Despite the controversy, enough radio stations played the song that would earn Why a place on some of the billboard charts. On the US Billboard Hot Rap Singles chart, it peaked at number three, and on the US Billboard Hot R&B/Hip-Hop Singles & Tracks chart at number four. On the US Billboard Hot 100, the song charted at number eleven. Apparently, it seems the fans were in agreement with Jadakiss and Hamilton at the time. Why comes from Jadakiss’s second studio album, Kiss of Death.

#5 – Money, Power & Respect (featuring Sheek Louch and Styles P)

As Lox, the trio of Jadakiss, Sheek Louch, and Styles P record “Money, Power & Respect” as part of the group’s debut album that shares the same name. In 1998, it was the second of two singles coming from the album that would realize chart success. On the US Billboard Hot Rap Singles chart, it peaked at number one. On the US Billboard Hot R&B/Hip Hop Singles & Tracks chart, it charted at number eight, and on the US Billboard Hot 100 at number seventeen. The song also appeared on New Zealand’s official music chart at number thirty-one.

With the Recording Industry Association of America (RIAA), it also became certified gold. The song appealed to Extreme Championship Wrestling’s pro wrestler, Jazz so much that became her entrance theme during her square-ringed performances.

#4 – New York (featuring Ja Rule and Fat Kid Joe)

From Ja Rule’s sixth studio album, R.U.L.E., “New York” featured the collaboration of Jadakiss and Fat Kid Joe. In 2004, the single peaked at number ten on the US Billboard Hot Rap Singles chart, at number fourteen on the US Billboard Hot R&B/Hip-Hop Singles & Tracks chart, and at number twenty-seven on the US Billboard Hot 100. The chorus of this rap hit came from 100 Guns, a 1990 song produced by Boogie Down Productions.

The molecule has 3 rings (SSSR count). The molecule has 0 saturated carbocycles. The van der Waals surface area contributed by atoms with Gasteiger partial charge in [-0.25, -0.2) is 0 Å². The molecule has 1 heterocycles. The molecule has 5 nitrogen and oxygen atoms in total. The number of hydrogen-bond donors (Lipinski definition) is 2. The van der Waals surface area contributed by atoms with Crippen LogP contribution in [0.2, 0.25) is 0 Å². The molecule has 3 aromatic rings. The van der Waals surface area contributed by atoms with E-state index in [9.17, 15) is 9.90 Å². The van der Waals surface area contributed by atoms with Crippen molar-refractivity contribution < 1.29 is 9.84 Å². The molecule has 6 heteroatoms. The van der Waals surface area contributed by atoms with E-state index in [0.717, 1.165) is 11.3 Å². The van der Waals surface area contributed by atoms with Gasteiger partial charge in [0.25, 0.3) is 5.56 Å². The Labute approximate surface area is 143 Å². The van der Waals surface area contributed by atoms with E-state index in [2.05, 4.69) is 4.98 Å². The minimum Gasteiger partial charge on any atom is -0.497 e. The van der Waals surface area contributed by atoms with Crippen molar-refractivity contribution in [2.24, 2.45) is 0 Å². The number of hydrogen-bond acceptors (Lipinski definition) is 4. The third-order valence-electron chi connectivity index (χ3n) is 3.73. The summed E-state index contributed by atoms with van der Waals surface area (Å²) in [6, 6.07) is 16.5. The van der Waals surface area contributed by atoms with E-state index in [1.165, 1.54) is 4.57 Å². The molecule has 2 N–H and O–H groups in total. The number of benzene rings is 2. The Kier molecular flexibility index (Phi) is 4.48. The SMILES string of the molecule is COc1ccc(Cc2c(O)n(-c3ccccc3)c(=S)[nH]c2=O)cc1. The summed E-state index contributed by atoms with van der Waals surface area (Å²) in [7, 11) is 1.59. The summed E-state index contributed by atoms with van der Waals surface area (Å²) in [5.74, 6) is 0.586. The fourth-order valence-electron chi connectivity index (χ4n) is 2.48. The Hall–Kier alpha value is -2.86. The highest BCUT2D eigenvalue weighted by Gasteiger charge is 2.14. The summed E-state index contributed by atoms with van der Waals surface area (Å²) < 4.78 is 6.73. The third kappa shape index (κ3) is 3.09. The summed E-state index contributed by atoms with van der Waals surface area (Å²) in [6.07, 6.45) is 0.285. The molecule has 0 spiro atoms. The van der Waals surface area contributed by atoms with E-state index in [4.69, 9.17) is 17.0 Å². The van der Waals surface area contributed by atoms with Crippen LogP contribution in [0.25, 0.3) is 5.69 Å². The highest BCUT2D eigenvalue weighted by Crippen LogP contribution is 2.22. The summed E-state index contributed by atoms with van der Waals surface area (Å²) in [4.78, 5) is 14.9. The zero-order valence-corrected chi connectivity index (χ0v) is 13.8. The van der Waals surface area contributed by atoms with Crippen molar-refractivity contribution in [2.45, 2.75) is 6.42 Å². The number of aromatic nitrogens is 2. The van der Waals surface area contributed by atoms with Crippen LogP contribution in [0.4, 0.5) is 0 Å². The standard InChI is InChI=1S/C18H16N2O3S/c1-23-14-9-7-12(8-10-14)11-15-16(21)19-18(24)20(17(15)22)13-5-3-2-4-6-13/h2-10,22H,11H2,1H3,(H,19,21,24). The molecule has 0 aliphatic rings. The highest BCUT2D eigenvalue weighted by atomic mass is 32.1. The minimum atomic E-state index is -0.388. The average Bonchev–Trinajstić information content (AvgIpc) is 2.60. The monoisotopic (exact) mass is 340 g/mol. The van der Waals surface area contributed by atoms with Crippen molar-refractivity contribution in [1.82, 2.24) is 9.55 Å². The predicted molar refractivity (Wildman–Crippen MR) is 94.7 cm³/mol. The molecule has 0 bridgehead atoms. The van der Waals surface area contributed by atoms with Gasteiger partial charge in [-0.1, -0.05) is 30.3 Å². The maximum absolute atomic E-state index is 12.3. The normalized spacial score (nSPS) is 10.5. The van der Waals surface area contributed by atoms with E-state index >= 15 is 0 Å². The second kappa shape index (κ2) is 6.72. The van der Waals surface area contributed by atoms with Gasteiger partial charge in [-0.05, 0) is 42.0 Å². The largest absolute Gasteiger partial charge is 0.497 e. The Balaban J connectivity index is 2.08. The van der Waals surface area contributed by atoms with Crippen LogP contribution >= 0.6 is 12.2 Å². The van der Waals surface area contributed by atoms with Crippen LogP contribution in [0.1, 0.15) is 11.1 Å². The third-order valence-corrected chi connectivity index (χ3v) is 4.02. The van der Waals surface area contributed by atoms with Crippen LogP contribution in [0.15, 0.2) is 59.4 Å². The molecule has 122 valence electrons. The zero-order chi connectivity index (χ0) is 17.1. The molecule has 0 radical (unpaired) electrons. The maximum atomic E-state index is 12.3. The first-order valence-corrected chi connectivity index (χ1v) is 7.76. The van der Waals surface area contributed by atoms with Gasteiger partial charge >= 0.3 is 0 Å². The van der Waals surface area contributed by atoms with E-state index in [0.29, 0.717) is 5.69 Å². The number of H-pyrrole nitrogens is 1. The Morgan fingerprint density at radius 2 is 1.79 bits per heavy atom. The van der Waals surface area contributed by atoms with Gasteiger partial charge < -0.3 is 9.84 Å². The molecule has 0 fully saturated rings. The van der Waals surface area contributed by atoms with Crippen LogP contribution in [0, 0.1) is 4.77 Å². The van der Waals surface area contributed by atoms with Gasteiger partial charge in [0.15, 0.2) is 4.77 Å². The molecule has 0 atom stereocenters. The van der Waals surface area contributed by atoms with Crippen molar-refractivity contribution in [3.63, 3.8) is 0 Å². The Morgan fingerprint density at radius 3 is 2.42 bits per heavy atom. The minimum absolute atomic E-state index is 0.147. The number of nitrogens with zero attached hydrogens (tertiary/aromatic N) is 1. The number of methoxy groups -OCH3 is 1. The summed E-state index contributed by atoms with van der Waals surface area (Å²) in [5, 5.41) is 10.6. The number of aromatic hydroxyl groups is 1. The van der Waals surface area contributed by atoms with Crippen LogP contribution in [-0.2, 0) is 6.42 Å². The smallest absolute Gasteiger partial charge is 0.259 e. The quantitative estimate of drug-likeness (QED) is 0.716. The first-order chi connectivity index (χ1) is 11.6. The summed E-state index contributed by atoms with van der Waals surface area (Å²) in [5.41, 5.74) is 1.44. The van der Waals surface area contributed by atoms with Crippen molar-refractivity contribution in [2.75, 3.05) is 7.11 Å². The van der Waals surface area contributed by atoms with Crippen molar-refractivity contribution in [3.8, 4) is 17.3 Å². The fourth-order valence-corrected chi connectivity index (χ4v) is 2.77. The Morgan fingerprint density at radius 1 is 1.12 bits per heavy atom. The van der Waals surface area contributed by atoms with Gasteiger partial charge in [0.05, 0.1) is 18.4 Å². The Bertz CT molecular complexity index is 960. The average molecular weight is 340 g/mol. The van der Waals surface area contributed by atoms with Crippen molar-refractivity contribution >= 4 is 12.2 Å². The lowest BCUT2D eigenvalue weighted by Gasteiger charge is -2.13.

Originally, New York was supposed to go to Fat Kid Joe, but he turned it down. Jadakiss took interest in it, but Ja Rule grabbed it immediately, beating him to the punch. When he learned who the song was supposed to go to, a decision was made to have all three artists perform the single together. Performed as a subliminal-style jab against a rival rapper, the trio’s slowed-down version of the electrical Nkalakatha by Mandoza seems to add more drama to an already impactful single.

#3 – It’s All About the Benjamins (Remix) (featuring Puff Daddy, Jadakiss, and Sheek Louch)

Puff Daddy’s debut album, No Way Out, was recorded and released on July 22, 1997. Throughout the album, the combined talent of Jadakiss and Sheek Louch, have contributed towards it and the hit single, “It’s All About the Benjamins.” There have been a number of remixes done to the original of this song, but the one that performed best on the charts is the one that featured two members from The Lox recording with their boss at the time, Puff Daddy. It was the number one hit on the US Hot R&B/Hip-Hop Singles & Tracks, as well as on the US Billboard Hot Rap Singles. On the US Billboard Hot 100, it charted at number two.